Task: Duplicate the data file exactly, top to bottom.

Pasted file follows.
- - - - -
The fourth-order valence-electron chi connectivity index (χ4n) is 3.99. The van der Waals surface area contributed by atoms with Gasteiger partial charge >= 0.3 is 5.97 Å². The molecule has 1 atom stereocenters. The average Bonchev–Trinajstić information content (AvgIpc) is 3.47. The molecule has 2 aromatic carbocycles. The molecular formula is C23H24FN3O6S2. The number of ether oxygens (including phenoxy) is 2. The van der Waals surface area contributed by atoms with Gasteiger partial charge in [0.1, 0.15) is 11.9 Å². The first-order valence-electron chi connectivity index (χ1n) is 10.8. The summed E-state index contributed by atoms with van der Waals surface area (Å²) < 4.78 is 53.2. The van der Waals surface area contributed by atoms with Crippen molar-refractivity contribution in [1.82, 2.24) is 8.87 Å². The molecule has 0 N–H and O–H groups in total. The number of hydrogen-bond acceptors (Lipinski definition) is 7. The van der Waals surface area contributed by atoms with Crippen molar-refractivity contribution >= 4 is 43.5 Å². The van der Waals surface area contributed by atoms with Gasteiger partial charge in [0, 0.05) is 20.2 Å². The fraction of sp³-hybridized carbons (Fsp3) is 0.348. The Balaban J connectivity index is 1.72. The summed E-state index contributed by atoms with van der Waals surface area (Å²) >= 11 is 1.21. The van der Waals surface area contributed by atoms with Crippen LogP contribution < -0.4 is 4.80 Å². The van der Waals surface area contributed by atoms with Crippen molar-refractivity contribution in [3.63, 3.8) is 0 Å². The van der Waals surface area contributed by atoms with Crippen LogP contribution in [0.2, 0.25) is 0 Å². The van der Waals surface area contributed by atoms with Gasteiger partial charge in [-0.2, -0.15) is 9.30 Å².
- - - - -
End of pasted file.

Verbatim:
The fourth-order valence-electron chi connectivity index (χ4n) is 3.99. The van der Waals surface area contributed by atoms with Gasteiger partial charge >= 0.3 is 5.97 Å². The molecule has 1 atom stereocenters. The average Bonchev–Trinajstić information content (AvgIpc) is 3.47. The molecule has 2 aromatic carbocycles. The molecular formula is C23H24FN3O6S2. The number of ether oxygens (including phenoxy) is 2. The van der Waals surface area contributed by atoms with Gasteiger partial charge in [0.1, 0.15) is 11.9 Å². The first-order valence-electron chi connectivity index (χ1n) is 10.8. The summed E-state index contributed by atoms with van der Waals surface area (Å²) < 4.78 is 53.2. The van der Waals surface area contributed by atoms with Crippen molar-refractivity contribution in [1.82, 2.24) is 8.87 Å². The molecule has 0 N–H and O–H groups in total. The number of hydrogen-bond acceptors (Lipinski definition) is 7. The van der Waals surface area contributed by atoms with Crippen molar-refractivity contribution >= 4 is 43.5 Å². The van der Waals surface area contributed by atoms with Gasteiger partial charge in [0, 0.05) is 20.2 Å². The fraction of sp³-hybridized carbons (Fsp3) is 0.348. The Balaban J connectivity index is 1.72. The summed E-state index contributed by atoms with van der Waals surface area (Å²) >= 11 is 1.21. The van der Waals surface area contributed by atoms with Crippen LogP contribution < -0.4 is 4.80 Å². The van der Waals surface area contributed by atoms with Crippen molar-refractivity contribution in [3.63, 3.8) is 0 Å². The van der Waals surface area contributed by atoms with Crippen LogP contribution in [0.2, 0.25) is 0 Å². The van der Waals surface area contributed by atoms with Gasteiger partial charge in [-0.2, -0.15) is 9.30 Å².